Hey, have you noticed that your auto insurance premiums tend to creep up after a few years? In spite of a clean driving record, and you don’t drink, and you're in a good demographic range, your company never rewards you for sticking with them, right?
If you sign up with a car rental company you get perks and discounts. If you sign up with airline mileage plans you get free trips, faster service and airport lounges.
But if you stay with an auto insurance company for more than a year, your only reward is higher premiums.
A recent article in TIME (online) says that if a customer doesn’t shop around every year and then call their insurance provider and make specific demands, that customer will pay on average 19% more than necessary. To save money, and get the best value, you got to take advantage of introductory deals and discounts, stay with the company for a year or so, then jump ship and take advantage of someone else’s good deal.
The same principle applies to pay TV and wireless providers.
So says Brad Tuttle in his article, “Proof That Loyalty Is For Suckers: Best Customers Get Penalized With Higher Bills.”
The loyalty issue perhaps is not in play here because auto insurers and Pay TV and wireless providers do not make a big play for loyalty. In fact, it’s not something they talk about. They don’t want to talk about it. They do not ask you to be loyal, nor do they promise that they will keep your fees down. They hope instead that the inconvenience of switching services will be more onerous than paying the higher premiums they charge year after year.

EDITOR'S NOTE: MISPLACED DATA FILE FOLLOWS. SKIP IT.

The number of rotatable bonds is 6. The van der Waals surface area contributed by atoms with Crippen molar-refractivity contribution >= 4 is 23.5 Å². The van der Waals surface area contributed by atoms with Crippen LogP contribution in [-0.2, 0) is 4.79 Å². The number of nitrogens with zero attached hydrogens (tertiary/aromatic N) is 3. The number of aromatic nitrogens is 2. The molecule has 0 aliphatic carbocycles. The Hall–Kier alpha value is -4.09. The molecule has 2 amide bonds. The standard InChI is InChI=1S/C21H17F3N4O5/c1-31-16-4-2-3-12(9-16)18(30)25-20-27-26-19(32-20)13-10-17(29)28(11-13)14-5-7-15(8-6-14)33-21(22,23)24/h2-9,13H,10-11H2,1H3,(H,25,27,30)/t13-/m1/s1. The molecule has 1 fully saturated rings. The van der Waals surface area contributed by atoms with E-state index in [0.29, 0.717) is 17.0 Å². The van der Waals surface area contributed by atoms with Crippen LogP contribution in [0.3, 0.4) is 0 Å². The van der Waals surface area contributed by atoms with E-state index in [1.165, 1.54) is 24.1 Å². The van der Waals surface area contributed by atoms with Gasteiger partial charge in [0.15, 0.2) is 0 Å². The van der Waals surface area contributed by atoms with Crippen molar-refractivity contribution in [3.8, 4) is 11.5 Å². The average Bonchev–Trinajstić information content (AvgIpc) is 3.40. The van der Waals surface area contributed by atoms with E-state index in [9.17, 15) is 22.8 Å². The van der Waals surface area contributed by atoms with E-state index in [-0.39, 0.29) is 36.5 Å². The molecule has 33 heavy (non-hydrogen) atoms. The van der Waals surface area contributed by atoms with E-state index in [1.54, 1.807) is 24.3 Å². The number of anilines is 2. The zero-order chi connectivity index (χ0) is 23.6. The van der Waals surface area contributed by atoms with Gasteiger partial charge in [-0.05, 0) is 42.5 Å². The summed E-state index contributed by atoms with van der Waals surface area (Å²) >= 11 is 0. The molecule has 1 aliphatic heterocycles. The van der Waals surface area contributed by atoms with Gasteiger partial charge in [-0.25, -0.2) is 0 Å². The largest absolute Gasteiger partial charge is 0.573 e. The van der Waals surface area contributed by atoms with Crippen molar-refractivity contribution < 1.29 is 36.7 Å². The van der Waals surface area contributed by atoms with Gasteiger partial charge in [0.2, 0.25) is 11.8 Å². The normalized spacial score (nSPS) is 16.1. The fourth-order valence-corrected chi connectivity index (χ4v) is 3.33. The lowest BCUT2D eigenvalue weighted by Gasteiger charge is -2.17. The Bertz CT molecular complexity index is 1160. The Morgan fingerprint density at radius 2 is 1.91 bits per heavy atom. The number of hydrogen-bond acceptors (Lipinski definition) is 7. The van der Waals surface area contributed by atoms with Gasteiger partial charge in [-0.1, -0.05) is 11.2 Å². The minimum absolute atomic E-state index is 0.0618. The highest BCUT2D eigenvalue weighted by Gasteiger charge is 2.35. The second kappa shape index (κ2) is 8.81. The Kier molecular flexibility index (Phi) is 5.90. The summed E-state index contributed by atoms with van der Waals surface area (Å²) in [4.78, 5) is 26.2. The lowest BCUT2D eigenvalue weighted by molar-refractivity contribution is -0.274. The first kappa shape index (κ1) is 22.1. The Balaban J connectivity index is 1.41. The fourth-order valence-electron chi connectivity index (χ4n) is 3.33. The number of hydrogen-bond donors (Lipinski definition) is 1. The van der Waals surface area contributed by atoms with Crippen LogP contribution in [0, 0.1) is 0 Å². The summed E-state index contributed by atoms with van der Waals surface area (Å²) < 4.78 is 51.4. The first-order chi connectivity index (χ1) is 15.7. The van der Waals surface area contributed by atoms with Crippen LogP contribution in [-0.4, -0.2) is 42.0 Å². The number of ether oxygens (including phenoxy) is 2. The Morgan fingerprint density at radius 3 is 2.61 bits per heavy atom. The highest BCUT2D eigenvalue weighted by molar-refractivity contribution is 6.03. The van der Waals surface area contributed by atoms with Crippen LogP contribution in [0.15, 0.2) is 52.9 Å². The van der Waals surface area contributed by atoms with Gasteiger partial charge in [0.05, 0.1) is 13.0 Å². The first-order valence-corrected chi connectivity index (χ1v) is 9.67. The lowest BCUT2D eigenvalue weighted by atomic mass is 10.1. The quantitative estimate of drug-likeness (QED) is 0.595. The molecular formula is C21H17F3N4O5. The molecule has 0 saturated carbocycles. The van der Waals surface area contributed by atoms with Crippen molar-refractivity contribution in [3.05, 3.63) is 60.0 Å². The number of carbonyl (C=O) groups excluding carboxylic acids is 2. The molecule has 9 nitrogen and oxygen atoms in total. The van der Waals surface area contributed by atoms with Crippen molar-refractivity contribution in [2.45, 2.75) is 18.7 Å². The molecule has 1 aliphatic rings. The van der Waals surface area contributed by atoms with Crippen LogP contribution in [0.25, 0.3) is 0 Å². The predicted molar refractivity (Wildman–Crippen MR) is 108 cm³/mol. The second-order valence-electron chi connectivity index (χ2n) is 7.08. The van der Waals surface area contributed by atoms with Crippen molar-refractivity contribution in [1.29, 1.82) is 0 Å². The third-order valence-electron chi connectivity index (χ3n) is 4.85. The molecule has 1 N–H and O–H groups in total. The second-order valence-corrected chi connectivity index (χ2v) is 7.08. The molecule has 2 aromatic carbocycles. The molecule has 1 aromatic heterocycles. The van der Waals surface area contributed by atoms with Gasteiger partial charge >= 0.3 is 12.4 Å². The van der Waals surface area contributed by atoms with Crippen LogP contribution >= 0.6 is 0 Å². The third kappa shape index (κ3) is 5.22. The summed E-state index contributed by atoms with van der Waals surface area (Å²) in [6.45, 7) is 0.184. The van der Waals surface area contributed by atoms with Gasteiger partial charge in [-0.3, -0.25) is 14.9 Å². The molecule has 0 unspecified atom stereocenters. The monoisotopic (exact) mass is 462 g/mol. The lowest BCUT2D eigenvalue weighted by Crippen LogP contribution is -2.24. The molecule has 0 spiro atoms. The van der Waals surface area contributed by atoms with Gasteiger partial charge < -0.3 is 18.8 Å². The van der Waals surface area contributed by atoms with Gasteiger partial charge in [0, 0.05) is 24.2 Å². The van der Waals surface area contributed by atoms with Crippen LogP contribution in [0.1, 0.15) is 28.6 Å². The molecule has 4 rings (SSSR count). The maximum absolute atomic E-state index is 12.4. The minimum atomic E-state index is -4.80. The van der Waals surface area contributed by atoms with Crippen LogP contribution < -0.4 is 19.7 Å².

Airlines, on the other hand, want our loyalty, they ask for our loyalty, they beg for it. And they offer incentives to keep our loyalty.
So perhaps it’s not fair to complain about auto insurers who apparently do not value loyal customers—they have never said they do.
Anyway, this introduces for me a discussion of loyalty in the larger picture. And if we were ever to preach on the topic this certainly could be a starting point. The first question in this discussion could be: Why be loyal to any commercial enterprise, or to a friend, or to God? (That is, is loyalty always tied to incentives to be loyal? If there’s nothing in it for me, am I less likely to be loyal? Do I require from God that God be faithful to me? What if God is faithful, but I don’t always recognize that faithfulness as such?). There are other questions about loyalty, of course. But it’s a start.
For a good philosophical discussion of loyalty, see the entry in the Stanford Encyclopedia of Philosophy.